The main opposition Republican People’s Party (CHP) put forward its proposals for amendments to the “sexual abuse” draft law to the ruling Justice and Development Party (AKP) on April 12.
“We have two separate proposals. When the draft law comes before the [parliamentary] commission, we want the scholars, sociologists, psychologists, and NGOs working on this issue to take the floor and to be heard by the commission members. Abuse continues to be a social wound,” said the CHP’s Parliamentary Group Deputy Chair Engin Özkoç.
“We lay emphasis on abolishing the social grounds that lead to such incidents. Thus, our second proposal is to take social measures besides penal sanctions,” Özkoç said.
They have taken a “sensitive and constructive” stance to the draft law that was submitted to the Turkish Parliament by the government on April 9, he said ahead of his meeting with Deputy Prime Minister Recep Akdağ.
On the same day, Akdağ visited Özkoç and Nationalist Movement Party (MHP) Group Deputy Chair Erkan Akçay.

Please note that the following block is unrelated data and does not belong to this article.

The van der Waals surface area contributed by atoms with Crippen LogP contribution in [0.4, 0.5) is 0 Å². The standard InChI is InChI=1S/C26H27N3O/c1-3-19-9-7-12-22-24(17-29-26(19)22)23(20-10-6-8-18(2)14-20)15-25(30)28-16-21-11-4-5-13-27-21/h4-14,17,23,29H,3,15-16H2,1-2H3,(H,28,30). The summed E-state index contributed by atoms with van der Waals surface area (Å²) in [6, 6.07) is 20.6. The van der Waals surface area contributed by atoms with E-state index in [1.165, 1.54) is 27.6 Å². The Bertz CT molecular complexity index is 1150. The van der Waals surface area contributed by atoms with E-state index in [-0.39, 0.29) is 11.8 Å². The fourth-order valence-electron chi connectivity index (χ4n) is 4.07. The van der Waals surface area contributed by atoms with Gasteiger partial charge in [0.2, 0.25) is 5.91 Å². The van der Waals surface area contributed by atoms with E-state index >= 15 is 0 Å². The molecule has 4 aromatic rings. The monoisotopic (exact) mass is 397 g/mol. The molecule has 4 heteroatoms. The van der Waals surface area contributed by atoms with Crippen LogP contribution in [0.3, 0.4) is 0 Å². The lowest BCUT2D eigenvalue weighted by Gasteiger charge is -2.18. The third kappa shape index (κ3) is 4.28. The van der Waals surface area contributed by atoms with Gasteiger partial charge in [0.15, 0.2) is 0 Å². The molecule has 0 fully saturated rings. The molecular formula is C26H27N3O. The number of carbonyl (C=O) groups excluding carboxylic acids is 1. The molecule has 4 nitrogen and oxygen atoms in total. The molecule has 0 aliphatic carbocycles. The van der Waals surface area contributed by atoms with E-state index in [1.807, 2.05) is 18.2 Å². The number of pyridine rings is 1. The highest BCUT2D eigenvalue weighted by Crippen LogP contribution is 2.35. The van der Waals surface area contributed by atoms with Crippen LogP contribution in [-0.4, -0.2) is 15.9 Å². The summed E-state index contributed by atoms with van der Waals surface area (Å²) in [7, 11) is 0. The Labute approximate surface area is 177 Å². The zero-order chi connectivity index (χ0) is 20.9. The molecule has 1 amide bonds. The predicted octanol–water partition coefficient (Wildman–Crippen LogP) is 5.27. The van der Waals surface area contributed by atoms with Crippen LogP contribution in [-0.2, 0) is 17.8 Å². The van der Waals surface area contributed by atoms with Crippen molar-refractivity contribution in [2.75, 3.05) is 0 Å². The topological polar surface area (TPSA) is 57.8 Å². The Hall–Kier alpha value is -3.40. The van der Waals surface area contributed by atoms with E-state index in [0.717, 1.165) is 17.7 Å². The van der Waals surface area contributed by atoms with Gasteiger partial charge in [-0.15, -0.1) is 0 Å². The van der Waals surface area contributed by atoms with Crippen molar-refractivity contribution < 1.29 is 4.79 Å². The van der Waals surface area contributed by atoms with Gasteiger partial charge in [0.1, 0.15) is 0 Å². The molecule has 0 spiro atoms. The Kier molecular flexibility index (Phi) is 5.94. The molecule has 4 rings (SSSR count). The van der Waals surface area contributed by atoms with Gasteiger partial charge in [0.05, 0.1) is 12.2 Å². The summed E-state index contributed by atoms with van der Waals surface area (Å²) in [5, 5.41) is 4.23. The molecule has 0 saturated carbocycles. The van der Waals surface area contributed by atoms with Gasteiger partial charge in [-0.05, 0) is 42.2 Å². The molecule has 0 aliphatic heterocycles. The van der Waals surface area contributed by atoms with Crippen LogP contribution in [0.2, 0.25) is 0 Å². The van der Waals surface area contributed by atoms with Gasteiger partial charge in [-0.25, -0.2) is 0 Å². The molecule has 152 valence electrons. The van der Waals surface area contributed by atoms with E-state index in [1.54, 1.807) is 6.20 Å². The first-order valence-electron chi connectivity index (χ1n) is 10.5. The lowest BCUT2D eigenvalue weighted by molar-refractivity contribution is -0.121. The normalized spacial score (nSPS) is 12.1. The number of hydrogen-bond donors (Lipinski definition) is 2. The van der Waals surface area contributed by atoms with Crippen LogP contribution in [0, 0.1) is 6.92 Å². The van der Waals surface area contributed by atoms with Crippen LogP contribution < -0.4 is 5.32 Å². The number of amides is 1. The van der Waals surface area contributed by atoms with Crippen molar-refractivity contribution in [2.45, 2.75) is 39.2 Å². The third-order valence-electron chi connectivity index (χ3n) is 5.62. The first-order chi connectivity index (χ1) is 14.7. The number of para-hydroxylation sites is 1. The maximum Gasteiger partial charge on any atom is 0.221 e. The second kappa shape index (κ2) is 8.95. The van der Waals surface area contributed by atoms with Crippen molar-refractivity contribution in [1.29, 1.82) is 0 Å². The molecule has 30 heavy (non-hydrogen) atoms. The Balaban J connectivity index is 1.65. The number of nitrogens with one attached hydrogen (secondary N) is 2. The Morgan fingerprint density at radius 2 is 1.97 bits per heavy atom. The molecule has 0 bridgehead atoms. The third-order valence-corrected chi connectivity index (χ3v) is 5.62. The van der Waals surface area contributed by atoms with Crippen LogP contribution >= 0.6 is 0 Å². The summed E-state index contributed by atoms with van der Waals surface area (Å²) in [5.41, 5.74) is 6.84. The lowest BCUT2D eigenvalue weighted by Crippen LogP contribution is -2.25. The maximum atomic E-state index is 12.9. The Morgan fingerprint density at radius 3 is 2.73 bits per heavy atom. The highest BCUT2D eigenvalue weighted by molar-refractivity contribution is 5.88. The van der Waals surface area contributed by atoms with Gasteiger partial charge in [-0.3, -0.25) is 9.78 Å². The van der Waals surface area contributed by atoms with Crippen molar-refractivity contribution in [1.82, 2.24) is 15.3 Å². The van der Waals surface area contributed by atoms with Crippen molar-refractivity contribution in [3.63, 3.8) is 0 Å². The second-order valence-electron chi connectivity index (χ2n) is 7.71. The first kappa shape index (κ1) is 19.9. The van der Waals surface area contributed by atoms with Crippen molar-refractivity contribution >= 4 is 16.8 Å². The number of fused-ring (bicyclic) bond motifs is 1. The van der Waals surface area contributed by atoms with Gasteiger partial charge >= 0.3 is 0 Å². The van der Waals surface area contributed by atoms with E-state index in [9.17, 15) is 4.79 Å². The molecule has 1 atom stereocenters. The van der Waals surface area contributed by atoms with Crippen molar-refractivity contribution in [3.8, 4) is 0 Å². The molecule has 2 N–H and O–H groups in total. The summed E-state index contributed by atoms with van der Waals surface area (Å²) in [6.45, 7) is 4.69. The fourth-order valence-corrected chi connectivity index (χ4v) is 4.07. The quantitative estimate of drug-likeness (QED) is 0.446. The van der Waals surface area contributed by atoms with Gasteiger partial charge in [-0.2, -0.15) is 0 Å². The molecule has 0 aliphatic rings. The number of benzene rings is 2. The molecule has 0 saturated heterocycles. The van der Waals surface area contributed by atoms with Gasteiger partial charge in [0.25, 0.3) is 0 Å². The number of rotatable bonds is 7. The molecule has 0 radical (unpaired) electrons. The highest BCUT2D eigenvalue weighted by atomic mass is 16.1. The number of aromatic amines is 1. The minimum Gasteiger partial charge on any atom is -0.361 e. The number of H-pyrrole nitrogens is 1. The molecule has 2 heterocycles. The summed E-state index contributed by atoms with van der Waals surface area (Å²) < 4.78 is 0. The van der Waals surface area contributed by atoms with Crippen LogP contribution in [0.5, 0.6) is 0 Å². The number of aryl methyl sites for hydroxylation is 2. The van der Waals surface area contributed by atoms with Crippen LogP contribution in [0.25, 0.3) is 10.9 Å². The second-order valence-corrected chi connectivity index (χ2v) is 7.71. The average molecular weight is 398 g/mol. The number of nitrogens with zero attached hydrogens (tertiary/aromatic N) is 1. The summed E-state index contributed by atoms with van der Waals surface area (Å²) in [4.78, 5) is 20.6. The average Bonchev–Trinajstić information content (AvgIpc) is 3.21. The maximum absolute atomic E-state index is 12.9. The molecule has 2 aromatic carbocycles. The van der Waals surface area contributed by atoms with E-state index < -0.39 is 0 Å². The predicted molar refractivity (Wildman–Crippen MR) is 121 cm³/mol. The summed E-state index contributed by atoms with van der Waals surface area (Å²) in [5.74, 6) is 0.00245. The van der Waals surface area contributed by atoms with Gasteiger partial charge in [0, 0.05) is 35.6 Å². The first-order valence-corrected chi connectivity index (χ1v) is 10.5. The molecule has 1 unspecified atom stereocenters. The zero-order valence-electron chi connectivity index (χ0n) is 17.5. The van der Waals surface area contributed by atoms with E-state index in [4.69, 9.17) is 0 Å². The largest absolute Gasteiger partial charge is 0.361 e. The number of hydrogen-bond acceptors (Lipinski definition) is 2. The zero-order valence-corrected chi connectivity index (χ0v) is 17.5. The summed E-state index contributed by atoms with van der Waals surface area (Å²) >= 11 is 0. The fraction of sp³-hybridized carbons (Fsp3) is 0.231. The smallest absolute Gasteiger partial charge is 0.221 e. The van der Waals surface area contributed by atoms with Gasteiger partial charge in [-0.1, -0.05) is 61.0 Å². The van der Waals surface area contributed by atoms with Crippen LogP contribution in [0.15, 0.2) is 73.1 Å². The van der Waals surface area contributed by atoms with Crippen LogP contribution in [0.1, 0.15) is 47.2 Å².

After the visits, he said there has been a “considerable consensus” among parliamentary groups of the parties.
“Of course there is not a hundred percent agreement on every subject. However, I believe the articles we have presented will make serious contributions to efforts to tackle child abuse. We have prepared an action plan for 2018. The Family and Social Policies Ministry has been developing an action plan for the coming five years,” Akdağ said, thanking the MHP and the CHP for their contributions.
After the meeting with Akdağ, Özkoç pointed out that even experts disagree on this issue. “We will try to put this action plan into practice immediately,” he said.
According to the draft law, the maximum limit of all sexual abuse crimes against children will be from 20 years to 40 years. Punishment for sexual crime will be increased from 30 years to 40 years if the child is under the age of 12.
It also proposed that courts should give life sentences to those who have committed sexual abuse against children under 12 through the use of force or weapons.
The draft law, which will be debated in the parliament’s justice committee, would also enable courts to order the chemical castration of such convicts.
The Health Ministry will also establish special centers for abused children, the draft law added.
The move comes in the wake of public anger after a string of sexual abuse cases against children.